David Moyes has admitted he takes full responsibility for Manchester United’s current troubles.
United head into tonight’s Champions League encounter with Shakhtar Donetsk in the throes of a crisis, following back-to-back home defeats in the Premier League.
Moyes was not even born when United last lost three successive games at Old Trafford, in the autumn of 1962, and if it happens again, United will lose top spot in Group A and be pitched into a nasty knockout-round clash with one of Europe’s heavyweights.
Given they are currently occupying ninth spot in the Barclays Premier League table, the situation is barely comprehensible at a club so used to success, boasting a squad that, with the exception of Paul Scholes’ retirement, is the same one that lifted the championship by an impressive 11 points last season.
Various theories have been put forward for the sharp downturn in fortunes and Moyes himself has identified a number of key areas where improvement is required. But to the Scot’s credit, he is refusing to hide behind excuses. “I take complete responsibility for the results,” he said.
“It is tough because the expectancy is to win all the games and the results have not been good in the Premier League. There is a bit of everything we could do with doing better.
“Generally we’d like to play better. We would like to pass it better, to create more chances, I’d like to defend better when those moments arise. I don’t think it is any one thing, it is all round we are trying to improve.”
As Moyes pointed out, it is only a month since United defeated Arsenal, and a fortnight after the five-goal hammering of Bayer Leverkusen that will go down as one of the club’s great European away performances.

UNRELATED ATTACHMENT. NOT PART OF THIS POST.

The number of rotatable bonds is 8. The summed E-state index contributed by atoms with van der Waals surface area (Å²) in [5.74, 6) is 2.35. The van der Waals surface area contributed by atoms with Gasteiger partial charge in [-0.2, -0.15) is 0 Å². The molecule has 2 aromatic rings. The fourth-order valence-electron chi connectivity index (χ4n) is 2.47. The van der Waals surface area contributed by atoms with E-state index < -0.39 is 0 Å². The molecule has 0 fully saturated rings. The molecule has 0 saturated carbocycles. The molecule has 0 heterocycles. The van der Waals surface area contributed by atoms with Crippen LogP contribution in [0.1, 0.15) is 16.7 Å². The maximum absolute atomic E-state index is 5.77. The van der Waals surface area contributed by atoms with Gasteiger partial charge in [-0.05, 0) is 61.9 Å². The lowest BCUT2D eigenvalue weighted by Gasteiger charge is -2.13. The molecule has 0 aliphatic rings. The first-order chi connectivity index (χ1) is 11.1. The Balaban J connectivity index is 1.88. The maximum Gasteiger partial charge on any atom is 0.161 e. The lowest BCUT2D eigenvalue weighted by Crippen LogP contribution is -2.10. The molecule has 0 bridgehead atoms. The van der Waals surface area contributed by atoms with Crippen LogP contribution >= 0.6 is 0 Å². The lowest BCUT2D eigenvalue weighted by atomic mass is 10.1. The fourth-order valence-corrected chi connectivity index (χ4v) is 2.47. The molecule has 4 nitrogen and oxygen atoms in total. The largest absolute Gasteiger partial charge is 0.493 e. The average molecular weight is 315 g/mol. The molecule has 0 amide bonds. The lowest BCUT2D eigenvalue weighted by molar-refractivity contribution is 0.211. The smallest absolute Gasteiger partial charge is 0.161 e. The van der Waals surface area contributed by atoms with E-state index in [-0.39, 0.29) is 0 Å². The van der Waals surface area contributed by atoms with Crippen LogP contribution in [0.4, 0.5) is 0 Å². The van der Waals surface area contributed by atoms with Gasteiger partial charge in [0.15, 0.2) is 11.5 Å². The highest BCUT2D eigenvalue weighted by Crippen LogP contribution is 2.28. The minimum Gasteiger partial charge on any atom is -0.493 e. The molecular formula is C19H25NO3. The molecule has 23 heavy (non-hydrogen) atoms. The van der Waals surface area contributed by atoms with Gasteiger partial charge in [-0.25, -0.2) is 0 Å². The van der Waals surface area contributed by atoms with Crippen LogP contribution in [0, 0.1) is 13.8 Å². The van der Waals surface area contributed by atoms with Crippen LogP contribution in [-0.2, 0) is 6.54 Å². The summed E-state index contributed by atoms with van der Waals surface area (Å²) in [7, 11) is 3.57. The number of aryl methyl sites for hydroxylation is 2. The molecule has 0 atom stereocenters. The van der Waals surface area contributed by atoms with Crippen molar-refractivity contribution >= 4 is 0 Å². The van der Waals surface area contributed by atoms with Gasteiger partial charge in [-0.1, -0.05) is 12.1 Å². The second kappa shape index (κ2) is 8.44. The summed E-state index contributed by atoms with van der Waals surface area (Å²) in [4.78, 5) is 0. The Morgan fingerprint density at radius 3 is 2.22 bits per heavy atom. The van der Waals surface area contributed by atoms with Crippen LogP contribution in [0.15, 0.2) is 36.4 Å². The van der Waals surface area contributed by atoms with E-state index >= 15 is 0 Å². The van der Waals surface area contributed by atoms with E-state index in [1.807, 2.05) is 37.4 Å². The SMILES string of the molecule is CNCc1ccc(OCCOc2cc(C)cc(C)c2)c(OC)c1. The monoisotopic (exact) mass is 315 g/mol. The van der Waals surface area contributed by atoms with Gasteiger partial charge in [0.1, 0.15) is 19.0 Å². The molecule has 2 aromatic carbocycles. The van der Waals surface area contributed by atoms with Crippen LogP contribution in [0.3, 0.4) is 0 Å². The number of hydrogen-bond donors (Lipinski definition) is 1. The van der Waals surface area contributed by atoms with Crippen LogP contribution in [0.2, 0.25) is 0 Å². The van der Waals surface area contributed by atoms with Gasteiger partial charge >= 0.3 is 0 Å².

What has alarmed supporters almost as much as those defeats by Everton and Newcastle is the manner of the losses.
At the weekend in particular, once Yohan Cabaye scored, the lack of a response was strange for a club so used to dragging out late victories.
“I agree,” said Moyes, when asked whether his team needed to show more belief and conviction. “In recent games we haven’t quite finished the games the way we would have liked to.
“We have tried to make changes to improve things but it hasn’t quite happened.”
It seems to underline a general belief that the squad Moyes inherited, for all its championship-winning credentials, is lacking in quality.
Asked to clarify a comment earlier in his reign that his squad had the quality to compete, Moyes avoided giving a direct answer.
“The question I got asked was whether the squad was big enough,” said Moyes. “I said, yes, the squad was big enough.”
But when the question was changed to “is it good enough”, Moyes merely repeated: “I believe the squad is big enough.”
The pain is sharp, though.
“The players are hurting because they are used to winning,” said Moyes. “When they don’t win that hurts them. They care very much about the team and the club.
“They are good lads and they will respond in the right way.”
Yet despite this apparently bleak backdrop, Moyes claimed he felt uplifted when he left the stadium on Saturday because he had seen enough to raise his own morale. “The game raised my spirits,” he said. “It just made me more determined that we improve and get better.”
Moyes has spoken on a number of occasions this term of having to ride a few blows before he gets into the position he wants. He has also said previously it will take more than one transfer window to sort out the issues he clearly believes have been inherited.
And all caused by the retirement of one man.
“The biggest transition is that a manager who was here for 26 years has now moved on and a new manager has come in,” said Moyes. “It is a transitional period for the whole football club, not just me and the players.”